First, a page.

Britain’s counter-terror programme in need of overhaul as David Amess murderer found guilty

Britain’s counter-terrorism initiative, ‘Prevent’ is failing and is in need of reform according to terror experts. The call comes as Islamic extremist Ali Harbi Ali was jailed for the murder of English MP Sir David Amess, with the jury returning its verdict at Old Bailey after only 18 minutes of deliberations.

The much-loved MP, a vocal pro-life advocate who was also passionate about animal welfare, was stabbed to death during a constituency meeting in Leigh-on-Sea, Essex, in October 2021. Ali booked an appointment at Sir David’s constituency surgery by using a false address and lying to his staff about being a local resident.

The 26-year-old stabbed the 69-year-old father of 5 more than 20 times with a foot-long carving knife on church grounds, in an attack that horrified Britain and was met with an outpouring of grief.

Although Sir David’s killer had been referred to the UK Government’s de-radicalisation programme, Ali, who is of Somali origin, deceived officials, and was left unchecked to carry out the brutal attack after attending just one meeting.

The beleaguered initiative has been described as a ‘parish council response to a national security problem’ and experts have urged that the programme must be overhauled in the wake of the Conservative MP’s murder.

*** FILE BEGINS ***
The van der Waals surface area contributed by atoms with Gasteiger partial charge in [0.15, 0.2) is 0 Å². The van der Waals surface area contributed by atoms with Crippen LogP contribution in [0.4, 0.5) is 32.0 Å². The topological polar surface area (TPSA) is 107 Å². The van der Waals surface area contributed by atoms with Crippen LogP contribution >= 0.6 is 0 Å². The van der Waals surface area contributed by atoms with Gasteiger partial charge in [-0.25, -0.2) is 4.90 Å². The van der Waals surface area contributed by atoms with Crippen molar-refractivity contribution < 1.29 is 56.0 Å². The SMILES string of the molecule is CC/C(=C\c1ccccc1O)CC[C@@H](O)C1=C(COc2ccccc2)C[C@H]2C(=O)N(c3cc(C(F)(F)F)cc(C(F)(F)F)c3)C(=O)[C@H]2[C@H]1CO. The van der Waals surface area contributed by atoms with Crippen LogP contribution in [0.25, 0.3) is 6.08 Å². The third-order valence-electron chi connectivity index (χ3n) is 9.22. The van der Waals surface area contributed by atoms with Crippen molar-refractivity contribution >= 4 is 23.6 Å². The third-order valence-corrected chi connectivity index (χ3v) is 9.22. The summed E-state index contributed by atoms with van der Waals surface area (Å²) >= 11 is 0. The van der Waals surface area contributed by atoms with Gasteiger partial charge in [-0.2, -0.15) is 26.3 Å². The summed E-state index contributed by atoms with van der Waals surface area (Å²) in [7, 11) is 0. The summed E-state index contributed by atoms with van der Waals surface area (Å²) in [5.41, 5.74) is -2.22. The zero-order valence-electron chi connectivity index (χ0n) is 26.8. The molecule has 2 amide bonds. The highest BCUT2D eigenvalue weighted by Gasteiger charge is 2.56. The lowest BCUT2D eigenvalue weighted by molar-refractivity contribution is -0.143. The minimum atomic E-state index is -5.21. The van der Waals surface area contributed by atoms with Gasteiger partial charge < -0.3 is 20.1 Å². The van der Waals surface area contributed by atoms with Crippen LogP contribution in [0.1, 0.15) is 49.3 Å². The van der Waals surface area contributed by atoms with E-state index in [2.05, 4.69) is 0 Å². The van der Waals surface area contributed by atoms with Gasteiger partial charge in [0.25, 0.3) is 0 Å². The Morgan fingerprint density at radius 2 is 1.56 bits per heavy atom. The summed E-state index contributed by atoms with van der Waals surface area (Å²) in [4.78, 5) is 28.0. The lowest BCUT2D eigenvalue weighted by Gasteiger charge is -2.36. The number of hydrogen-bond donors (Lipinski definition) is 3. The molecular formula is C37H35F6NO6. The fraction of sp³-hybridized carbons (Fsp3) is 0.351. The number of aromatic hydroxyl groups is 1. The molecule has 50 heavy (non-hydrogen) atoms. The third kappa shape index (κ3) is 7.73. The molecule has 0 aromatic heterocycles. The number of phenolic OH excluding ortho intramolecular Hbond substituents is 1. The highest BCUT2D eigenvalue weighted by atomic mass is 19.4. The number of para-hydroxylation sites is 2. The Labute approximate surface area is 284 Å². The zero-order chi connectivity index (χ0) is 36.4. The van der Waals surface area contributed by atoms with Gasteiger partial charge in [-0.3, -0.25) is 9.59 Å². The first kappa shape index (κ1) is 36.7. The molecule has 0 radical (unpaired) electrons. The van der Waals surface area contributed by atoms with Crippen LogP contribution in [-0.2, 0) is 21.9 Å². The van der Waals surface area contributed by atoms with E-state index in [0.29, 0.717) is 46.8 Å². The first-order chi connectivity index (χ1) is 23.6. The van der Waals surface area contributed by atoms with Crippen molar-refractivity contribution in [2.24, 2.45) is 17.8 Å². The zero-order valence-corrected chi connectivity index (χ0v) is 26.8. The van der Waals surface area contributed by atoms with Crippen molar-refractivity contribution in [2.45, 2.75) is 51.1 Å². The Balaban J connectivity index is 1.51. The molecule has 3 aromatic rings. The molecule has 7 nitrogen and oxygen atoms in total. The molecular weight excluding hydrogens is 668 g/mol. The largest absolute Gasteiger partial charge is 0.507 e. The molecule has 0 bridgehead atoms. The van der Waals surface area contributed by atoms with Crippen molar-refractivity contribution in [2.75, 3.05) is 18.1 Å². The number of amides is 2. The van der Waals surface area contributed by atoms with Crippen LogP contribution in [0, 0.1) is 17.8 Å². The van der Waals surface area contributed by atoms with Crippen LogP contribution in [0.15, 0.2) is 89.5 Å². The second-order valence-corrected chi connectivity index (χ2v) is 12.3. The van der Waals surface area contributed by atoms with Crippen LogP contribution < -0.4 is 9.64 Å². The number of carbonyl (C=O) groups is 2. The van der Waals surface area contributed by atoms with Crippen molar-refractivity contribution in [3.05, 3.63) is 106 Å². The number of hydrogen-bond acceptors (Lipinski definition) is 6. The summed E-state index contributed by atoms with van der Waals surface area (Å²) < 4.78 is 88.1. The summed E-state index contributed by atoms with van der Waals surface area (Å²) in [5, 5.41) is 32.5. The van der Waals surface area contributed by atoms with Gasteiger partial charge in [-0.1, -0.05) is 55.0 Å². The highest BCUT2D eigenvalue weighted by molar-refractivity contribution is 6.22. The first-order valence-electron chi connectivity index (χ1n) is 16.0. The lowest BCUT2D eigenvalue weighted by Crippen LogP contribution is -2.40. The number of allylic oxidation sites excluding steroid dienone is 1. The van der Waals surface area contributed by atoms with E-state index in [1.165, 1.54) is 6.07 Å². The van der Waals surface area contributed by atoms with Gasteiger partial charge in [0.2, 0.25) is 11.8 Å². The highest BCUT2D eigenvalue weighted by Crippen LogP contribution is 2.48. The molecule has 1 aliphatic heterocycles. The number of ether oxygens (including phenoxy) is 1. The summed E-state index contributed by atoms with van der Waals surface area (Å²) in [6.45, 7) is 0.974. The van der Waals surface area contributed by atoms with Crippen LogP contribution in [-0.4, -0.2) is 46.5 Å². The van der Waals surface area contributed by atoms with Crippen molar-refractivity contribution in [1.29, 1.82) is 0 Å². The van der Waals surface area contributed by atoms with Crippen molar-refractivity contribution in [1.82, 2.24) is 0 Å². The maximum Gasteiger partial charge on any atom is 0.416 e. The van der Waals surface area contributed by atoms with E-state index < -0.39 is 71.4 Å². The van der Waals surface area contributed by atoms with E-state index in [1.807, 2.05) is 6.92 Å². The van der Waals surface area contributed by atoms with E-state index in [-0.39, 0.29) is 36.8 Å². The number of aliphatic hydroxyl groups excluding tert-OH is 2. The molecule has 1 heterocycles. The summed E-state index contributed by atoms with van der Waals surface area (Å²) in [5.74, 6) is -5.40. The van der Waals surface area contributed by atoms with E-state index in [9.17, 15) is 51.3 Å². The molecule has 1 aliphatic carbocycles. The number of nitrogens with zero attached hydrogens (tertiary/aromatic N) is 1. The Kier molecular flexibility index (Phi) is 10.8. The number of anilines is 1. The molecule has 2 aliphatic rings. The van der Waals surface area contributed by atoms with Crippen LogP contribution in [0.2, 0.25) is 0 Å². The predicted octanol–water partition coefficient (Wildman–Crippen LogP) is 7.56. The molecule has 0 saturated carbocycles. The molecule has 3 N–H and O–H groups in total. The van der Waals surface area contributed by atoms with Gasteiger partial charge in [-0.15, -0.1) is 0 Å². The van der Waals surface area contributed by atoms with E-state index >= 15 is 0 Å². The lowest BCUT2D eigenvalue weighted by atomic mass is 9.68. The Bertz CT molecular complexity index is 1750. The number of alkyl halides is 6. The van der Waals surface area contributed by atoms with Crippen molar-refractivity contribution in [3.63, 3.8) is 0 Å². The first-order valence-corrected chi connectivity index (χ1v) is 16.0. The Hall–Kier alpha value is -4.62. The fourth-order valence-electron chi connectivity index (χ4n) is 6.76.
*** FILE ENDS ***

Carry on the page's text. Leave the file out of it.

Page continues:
The UK’s Telegraph conducted an analysis which showed that the scheme ‘has failed to stop numerous terrorists in the last five years, with six of the 11 most recent significant attacks carried out by individuals who had been referred to it’.

It is believed that Ali, a radicalised Muslim, targeted Sir David because he voted to bomb ISIS in Syria. Ali had been referred to Prevent in 2014, and it is reported that he boasted in his terror trial about how he was easily able to present himself as compliant when forced to engage with the British authorities, giving an insight into the ineffectiveness of the scheme.


Giving evidence from the witness stand last Thursday, Ali told the court: “I decided to do it because I felt that if I could kill someone who made decisions to kill Muslims, it could prevent further harm to those Muslims.”

Asked what difference killing Sir David would make, an unrepentant Ali said: “For one, he can’t vote again. If he had previous for doing votes like that he won’t do it in the future, and perhaps send a message to his colleagues.”

The court heard how Ali, who came from an influential Somali family, had become self-radicalised in 2014, prompting him to drop out of university even though he once had ambitions of studying medicine.

Ali had considered travelling to Syria to fight for ISIS but by 2019, decided he would carry out an attack in Britain.

The court heard how used the internet to research MPs including Dominic Raab, Sir Keir Starmer, the Labour leader,  the Deputy Prime Minister, and Ben Wallace, the Defence Secretary.

In September 2021, he decided his victim would be Sir David, a devout Catholic, who he saw as an easy target after noticing he had a forthcoming surgery in Leigh-on-Sea via Twitter.

The harrowing killing and subsequent case has prompted fresh questions over whether Prevent is fit for purpose. Terror experts believe the programme is failing, warning that it has too often been taken advantage of by “sophisticated extremists concealing their intentions from a very naive and inexperienced group of people”.